But I’ll tell you what I liked most of all. When I came back home and took the book out of my bag, something slipped out of its pages. It was a photograph of a little boy, with a date on the back. Just a date, and a summer month. No year. Not a hint of a year. As if the person who wrote the date liked to live in the present, in the now. The yearless date of a mind not weighed down by eventualities. Carefree. It’s summer after all, and the sand is warm and the sea blue.
My first reaction on seeing the photograph was one of sadness; someone had lost a precious photo of their boy. I not only had their book, but also a bit of their memory. But then, I thought of how things are meant to be. And the beauty of stories that travel; of a photo shared not on social media but passed down in a good book. I also thought of how strangers’ stories always find their way to my house, like our dining table – remember the initials on its underside? Only this time, the story had slipped out of a book of stories and landed softly on my carpet.
And so the sweet boy sits, in the August of an unknown year. And here we are, in the midst of another August. He could be five now, or he could be in University. He might live on the same street, or in a different hemisphere. Somewhere in my Elsewhere.
I want to know. I love not knowing.
We took the bottle of wine, our glasses, the bowl of olives, put everything into a brown paper bag and went down to the river; Chotto-ma in her pyjamas. We cut across the Common, past the the cows, the tall grass licking our ankles, sticking to my jeans, and found a bench next to a boat called Susie Q. Everything was a pinkish-bronze: people on cycles, the Labrador chasing his ball, my toes, the tips of the grass. Dying embers of a day’s end. This hallowed light makes such innocents of us all.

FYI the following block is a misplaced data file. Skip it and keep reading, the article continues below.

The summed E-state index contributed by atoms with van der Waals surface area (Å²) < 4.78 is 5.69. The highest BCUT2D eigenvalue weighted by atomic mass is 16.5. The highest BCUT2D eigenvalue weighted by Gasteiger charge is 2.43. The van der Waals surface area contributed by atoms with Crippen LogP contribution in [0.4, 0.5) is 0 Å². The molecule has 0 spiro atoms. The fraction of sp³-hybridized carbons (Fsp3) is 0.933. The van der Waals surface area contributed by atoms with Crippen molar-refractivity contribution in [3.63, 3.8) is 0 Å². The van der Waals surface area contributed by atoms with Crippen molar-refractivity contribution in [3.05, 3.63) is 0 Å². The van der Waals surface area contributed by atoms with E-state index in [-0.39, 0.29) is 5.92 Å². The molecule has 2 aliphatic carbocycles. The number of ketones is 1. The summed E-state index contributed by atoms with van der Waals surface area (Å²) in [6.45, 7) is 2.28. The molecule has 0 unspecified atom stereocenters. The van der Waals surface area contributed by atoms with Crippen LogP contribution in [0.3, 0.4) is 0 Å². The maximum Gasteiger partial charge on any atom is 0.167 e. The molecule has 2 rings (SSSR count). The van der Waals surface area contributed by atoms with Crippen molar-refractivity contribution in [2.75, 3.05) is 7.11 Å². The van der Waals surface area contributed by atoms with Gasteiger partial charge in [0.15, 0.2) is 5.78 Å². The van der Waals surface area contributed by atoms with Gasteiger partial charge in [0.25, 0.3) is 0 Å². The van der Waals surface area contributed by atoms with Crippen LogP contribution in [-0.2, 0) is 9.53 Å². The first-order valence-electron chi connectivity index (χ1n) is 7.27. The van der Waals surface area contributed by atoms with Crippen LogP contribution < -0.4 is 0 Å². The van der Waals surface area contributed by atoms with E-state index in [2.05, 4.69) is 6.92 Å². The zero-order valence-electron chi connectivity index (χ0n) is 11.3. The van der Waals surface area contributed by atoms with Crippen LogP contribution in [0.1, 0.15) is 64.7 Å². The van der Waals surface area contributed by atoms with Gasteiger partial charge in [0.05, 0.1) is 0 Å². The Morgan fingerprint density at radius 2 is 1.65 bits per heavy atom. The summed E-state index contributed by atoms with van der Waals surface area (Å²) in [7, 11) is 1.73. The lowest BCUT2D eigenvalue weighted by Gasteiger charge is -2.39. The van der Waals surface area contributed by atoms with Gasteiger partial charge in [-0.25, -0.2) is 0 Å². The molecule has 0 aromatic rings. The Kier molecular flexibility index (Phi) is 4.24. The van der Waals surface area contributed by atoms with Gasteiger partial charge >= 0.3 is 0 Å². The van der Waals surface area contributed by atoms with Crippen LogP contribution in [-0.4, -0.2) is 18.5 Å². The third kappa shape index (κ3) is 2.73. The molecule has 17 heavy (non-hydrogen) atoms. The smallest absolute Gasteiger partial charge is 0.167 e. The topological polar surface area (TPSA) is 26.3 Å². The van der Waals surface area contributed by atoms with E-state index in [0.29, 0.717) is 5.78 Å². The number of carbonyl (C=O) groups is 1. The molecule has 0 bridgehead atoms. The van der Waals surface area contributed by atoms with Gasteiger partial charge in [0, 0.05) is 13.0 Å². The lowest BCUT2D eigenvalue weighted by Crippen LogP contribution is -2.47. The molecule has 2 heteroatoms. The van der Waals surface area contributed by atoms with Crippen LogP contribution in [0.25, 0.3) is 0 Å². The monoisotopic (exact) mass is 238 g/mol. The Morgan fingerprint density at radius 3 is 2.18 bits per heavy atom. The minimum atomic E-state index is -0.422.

Last week, I decided to step back from the virtual a little; I closed my Peppercorns’ Facebook page. It felt like the right time. I needed to disconnect. If you followed me on Facebook, and suddenly found me gone, I’m sorry. But if you read and know this blog, I feel you’ll understand the why. The whim.
Now, before you rush headlong into your week, I’ll leave you with a little more whimsy. With this music. Chet Baker, and cocktail clouds.
Have a wonderful week x
They seem to know better than us that all you get is one show. The first show, the last show. One life and all that. They lived like that – even when they bleached away from that heated pink to the paleness of good paper. Even when they sagged like skin, and frayed like an old silk saree. God, they went with such grace! You dared not feel sorry.
I’m glad we saw them off before we left. Our bags are packed – we leave for our holiday soon. We’re going to Sicily and a little cottage in the woods where all I want to do is Nothing. They tell me there’s nothing like Sicily in the springtime.
I’m carrying one of my favourite books. And a sense of a place where volcanoes smoke, the Mediterranean sucks up the sky, and the sun sets like a crazy peony.